Rialto Bridge or the Ponte di Rialto is the oldest bridge in Venice over the Grand Canal. An iconic landmark in the city, it was first constructed as a pontoon bridge in 1181. The present structure, a stone arch footbridge, goes back to the 16th century. It stands over the narrowest point over the Grand Canal, in the heart of Venice. The bridge has a width of 29.2 feet or 8.90 meters and a height of 24 feet or 7.32 meters, only the arch. You will find many restaurants and shops on the Ponte di Rialto.
The bridge has been rebuilt several times. It had to accommodate ships bringing in different products to Venice. In the morning, the locals come here for shopping – fresh fruits, vegetables, and fish. In fact, the bridge was constructed so that the Venetians could reach the Rialto market, which has been there for a long time.
Now, a symbol of the city, you will get very good views of the Grand Canal from the Ponte di Rialto. You will also see many gondolas here. It’s a wonderful place to take photographs, especially early in the morning or during sunset. You will also have fewer people at these times.
Rialto Bridge – Quick Facts
|Ponte di Rialto||16th century stone arch bridge in Venice over the Grand Canal|
|First Constructed||As a pontoon bridge in 1181|
|Present Bridge||Constructed between 1588 and 1591|
|Longest Span||104.3 feet or 31.80 meters|
|Main Attractions||Shops and restaurants, views of the Grand Canal|
The Rialto Bridge goes by many names. It was initially called ‘Ponte della Moneta’ after the mint in its east. Its present name, Ponte di Rialto, is after the Rialto market, popular with locals and traders. It has also been called ‘Shylock’s bridge’, in the A Toccata of Galuppi’s poem by Robert Browning.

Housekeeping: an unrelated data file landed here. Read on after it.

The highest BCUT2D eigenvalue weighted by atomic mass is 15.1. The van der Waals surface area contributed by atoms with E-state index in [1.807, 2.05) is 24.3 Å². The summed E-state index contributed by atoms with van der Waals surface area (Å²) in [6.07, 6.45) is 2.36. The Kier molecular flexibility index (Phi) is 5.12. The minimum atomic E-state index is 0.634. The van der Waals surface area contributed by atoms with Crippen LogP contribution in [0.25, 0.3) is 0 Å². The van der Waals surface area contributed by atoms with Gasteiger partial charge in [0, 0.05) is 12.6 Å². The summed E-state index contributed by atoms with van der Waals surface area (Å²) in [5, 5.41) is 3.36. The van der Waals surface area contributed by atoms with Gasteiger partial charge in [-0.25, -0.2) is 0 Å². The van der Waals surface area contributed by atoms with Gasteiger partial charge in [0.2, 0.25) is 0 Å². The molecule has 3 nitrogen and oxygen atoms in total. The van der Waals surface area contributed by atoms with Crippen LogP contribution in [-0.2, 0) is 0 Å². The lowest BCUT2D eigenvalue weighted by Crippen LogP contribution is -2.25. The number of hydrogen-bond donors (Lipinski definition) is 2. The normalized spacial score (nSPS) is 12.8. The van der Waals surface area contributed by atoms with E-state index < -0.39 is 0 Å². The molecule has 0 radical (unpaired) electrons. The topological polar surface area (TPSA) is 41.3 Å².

Rialto Bridge Construction
The first Rialto Bridge was constructed in 1181 at the narrowest point on the Grand Canal. It was a floating bridge. However, it became very popular, so a new, better bridge had to be constructed. A new wooden bridge came up in 1255. It had two ramps and a movable platform at the center, which could be raised so that ships could pass under the bridge. Shop licenses were issued to raise money for maintenance. Click this link for more information on the history of the Rialto Bridge.
The bridge you will now see is in Gothic style with curved arches. It is supported by 12,000 wooden pilings rooted deep in the canal bed below. The highest point of the bridge arches 7.5 meters and spans 48 meters.
There has been a fish market (Pescheria) at Ponte di Rialto since 1907, which sold fresh fish and other marine creatures. It was very popular with the locals. Many people, including chefs, would come here to source the produce.
You will still find many shops on the bridge, but hardly any fish, vegetables or fruits. Most of the shops now sell gift items and souvenirs of Venice for tourists. Prices, though, are on the higher side. Walk into the side streets and you will get better prices. There are also many restaurants on the bridge. The atmosphere is electric.
There is a fish market nearby every Friday morning. It also sells vegetables and fruits every day. You can go there for fresh produce.
Fondaco dei Tedeschi
German merchants who did business in Venice lived and worked in this prime location at the San Marco end of the Rialto Bridge. Venice paid for its rebuilding after a fire. Titian was employed to decorate the interiors. In return, Venice received money against all transactions. This used to be both the place of business and residence of the merchants. The merchants were not allowed to do any business outside the Fondaco.
See the façade on the right, facing the Grand Canal. There is a five-arched Portico in the middle. On the ground floor, there were shops and storage facilities, while the upper floors used to be the living quarters and offices.
Now the building houses a shopping mall with a rooftop platform. You can get good views of the city and the Grand Canal from here.